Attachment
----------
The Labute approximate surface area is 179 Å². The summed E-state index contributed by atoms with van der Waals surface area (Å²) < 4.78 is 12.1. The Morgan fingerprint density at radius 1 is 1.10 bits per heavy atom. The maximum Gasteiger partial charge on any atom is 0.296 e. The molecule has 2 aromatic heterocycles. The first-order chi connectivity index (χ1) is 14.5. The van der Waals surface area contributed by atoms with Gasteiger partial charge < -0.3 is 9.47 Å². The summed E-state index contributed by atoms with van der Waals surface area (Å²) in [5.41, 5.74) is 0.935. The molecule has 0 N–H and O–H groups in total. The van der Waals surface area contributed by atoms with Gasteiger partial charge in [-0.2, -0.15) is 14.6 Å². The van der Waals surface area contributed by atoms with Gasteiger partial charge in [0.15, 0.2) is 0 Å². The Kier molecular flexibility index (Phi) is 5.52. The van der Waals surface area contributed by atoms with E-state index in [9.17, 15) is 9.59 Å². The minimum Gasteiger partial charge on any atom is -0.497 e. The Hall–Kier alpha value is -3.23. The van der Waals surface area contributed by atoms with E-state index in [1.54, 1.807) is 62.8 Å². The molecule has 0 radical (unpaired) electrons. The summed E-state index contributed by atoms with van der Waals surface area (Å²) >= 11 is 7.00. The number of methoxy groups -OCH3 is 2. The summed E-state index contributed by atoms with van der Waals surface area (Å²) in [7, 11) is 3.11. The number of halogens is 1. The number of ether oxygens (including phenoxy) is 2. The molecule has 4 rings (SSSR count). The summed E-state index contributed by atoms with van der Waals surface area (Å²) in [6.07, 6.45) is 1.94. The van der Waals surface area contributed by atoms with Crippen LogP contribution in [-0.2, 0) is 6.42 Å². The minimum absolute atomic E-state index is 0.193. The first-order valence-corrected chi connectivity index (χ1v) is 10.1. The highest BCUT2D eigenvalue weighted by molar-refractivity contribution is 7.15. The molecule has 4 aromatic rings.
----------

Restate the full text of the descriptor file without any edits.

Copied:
The Labute approximate surface area is 179 Å². The summed E-state index contributed by atoms with van der Waals surface area (Å²) < 4.78 is 12.1. The Morgan fingerprint density at radius 1 is 1.10 bits per heavy atom. The maximum Gasteiger partial charge on any atom is 0.296 e. The molecule has 2 aromatic heterocycles. The first-order chi connectivity index (χ1) is 14.5. The van der Waals surface area contributed by atoms with Gasteiger partial charge < -0.3 is 9.47 Å². The summed E-state index contributed by atoms with van der Waals surface area (Å²) in [5.41, 5.74) is 0.935. The molecule has 0 N–H and O–H groups in total. The van der Waals surface area contributed by atoms with Gasteiger partial charge in [-0.2, -0.15) is 14.6 Å². The van der Waals surface area contributed by atoms with Gasteiger partial charge in [0.15, 0.2) is 0 Å². The Kier molecular flexibility index (Phi) is 5.52. The van der Waals surface area contributed by atoms with E-state index in [9.17, 15) is 9.59 Å². The minimum Gasteiger partial charge on any atom is -0.497 e. The Hall–Kier alpha value is -3.23. The van der Waals surface area contributed by atoms with E-state index in [1.54, 1.807) is 62.8 Å². The molecule has 0 radical (unpaired) electrons. The summed E-state index contributed by atoms with van der Waals surface area (Å²) >= 11 is 7.00. The number of methoxy groups -OCH3 is 2. The summed E-state index contributed by atoms with van der Waals surface area (Å²) in [7, 11) is 3.11. The number of halogens is 1. The number of ether oxygens (including phenoxy) is 2. The molecule has 4 rings (SSSR count). The summed E-state index contributed by atoms with van der Waals surface area (Å²) in [6.07, 6.45) is 1.94. The van der Waals surface area contributed by atoms with Crippen LogP contribution in [-0.2, 0) is 6.42 Å². The minimum absolute atomic E-state index is 0.193. The first-order valence-corrected chi connectivity index (χ1v) is 10.1. The highest BCUT2D eigenvalue weighted by molar-refractivity contribution is 7.15. The molecule has 4 aromatic rings.